The broad historical cycle in which this is located is the well-established sequence barbarism –  social stratification – organisation – byzantinism – disintegration – barbarism.  The professionalism transition is the midpoint of this cycle.

      The fundamental structures of a given society are settled in the second phase.  This often takes the form of the establishment of a feudal system, although the two concepts are of course by no means equivalent.  Thereafter it is normal for the third phase to proceed over a lengthy period.  Exceptions, such as that imposed by Qin Shi Huang Ti (qv), are rare.  The third phase sees steadily increasing complexity both in the society’s structures, and in individual activities integrated within those structures.   For much of this period, the process is evolutionary, with changes responding to natural pressures on actual practitioners over decades.  The result will in most forms of activity in the society be a reasonable adequacy of response to the needs perceived by the population.  In general, business in this or that sphere goes ahead fairly effectively and seldom causes serious avoidable inconvenience, or worse, to those on the receiving end.  Of course there will be points of friction.  There may seem perhaps to be no satisfactory way of dealing with one particular type of situation that occurs from time to time.  Occasionally individual cases go wrong.  Junior members of an organisation often regard their seniors as being slow to accept new ideas, and some of the latter may be suspected of taking unfair personal advantage of a privileged position.  In some instances seniors may prove excessively authoritarian, even in advanced societies.  (In 1908 two trainee nurses in Cheshire starved to death after the matron who had ordered them confined to their quarters without food was stricken with pneumonia and was unable to rescind her command.)

      Such irritations and conflicts will inevitably tend to increase as time passes, simply by reason of the increase in both the complexity of societal structures, and the numbers of the population, both of which developments are reliable concomitants of the third phase.  If the society contains clearly distinct groups, one or more of which can regard itself as particularly disadvantaged then the outcome may be revolution (qv), but in relatively homogeneous nations, the gradual accumulation of difficulties, or more exactly perceived difficulties, leads instead to the professionalism transition.  It is not the simple accumulation that tips the balance, however.  There must be some trigger event, typically defeat or even a costly victory in war, but domestic catastrophes such as a famine or revelations of major criminality in some pillar of society have also served.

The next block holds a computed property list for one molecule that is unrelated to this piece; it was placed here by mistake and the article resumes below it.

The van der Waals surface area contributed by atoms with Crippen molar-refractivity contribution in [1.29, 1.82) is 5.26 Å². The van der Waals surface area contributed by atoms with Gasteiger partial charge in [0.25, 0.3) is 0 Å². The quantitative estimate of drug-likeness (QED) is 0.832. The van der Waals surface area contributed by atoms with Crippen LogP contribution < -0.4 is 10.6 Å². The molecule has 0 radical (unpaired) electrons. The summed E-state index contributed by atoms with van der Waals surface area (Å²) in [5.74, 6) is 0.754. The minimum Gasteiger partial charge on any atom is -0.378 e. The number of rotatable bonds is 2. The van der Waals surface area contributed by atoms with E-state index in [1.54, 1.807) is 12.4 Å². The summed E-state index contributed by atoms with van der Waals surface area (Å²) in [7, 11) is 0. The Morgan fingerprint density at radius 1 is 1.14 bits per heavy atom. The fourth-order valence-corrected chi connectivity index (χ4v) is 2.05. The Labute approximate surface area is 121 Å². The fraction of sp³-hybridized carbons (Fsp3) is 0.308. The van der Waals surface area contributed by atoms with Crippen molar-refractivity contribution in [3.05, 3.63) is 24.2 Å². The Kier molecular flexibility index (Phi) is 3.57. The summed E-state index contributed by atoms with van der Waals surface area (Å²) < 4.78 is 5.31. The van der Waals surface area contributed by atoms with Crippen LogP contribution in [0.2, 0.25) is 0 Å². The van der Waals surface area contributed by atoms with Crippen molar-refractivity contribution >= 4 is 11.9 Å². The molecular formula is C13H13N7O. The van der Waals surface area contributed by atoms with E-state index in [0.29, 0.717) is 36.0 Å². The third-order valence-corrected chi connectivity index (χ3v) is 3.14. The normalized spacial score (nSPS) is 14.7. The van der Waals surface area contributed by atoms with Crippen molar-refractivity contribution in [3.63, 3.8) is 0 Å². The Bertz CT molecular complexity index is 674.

From a historical point of view the transition occupies a remarkably small period of time.  If the preceding and following phases are measured in centuries, the professionalism transition may be over within a decade.

      It will start in some particular form of activity – perhaps the judicial system, or the distribution of food, but rapidly make itself felt in other areas.  The principal interest for economics is its appearance in public administration and to a lesser extent in the practices of the major areas of commercial administration, but precisely parallel changes take place in many activities as diverse as schoolteaching, medical practice, broadcasting, or even folk dancing (on which see Gillot, 1987).

      Previously the benchmark of good practice has been conformity to established procedures; now, the cry goes up ‘We must seek out a new and better way to do this’.   In one field after another there are calls for reorganisation and review, for planning conferences, for commissions to establish approved forms of procedure, or constituent assemblies.  Bodies of rules must be drawn up, typically ‘for the sake of clarity’, or ‘to prevent a recurrence’ of some undesirable event which, however, may very well have been a rare result of special factors unlikely to be repeated.  Training programmes, in some cases lasting for years, are put in place to ensure adherence to the new rules.  Traditional practice becomes ipso facto suspect.  The proponents of change acquire prestige from that fact alone.

      A remarkable feature of the professional transition is that a large proportion, and often the great majority, of the many analysts and consultants who now appear as ‘experts’ on this or that form of endeavour have little experience of or aptitude for the very activity on which they become advisors and regulators.  Frequently,  a new and in some sense alien tier of managers (who had not been known to be necessary twenty years before) are imposed, not only with authority over  those who perform but also with superior conditions of employment and higher salaries.

      Byzantinism, which follows, is not in itself wholly without benefits in the initial stages, but its longterm effect is to repress innovation, eliminate desirable flexibility, adapt systems to conformity with a set of rules rather than the situations that arise, discourage independent thought, and in the end to strangle most areas of productive activity, thus leading into the penultimate phase, disintegration.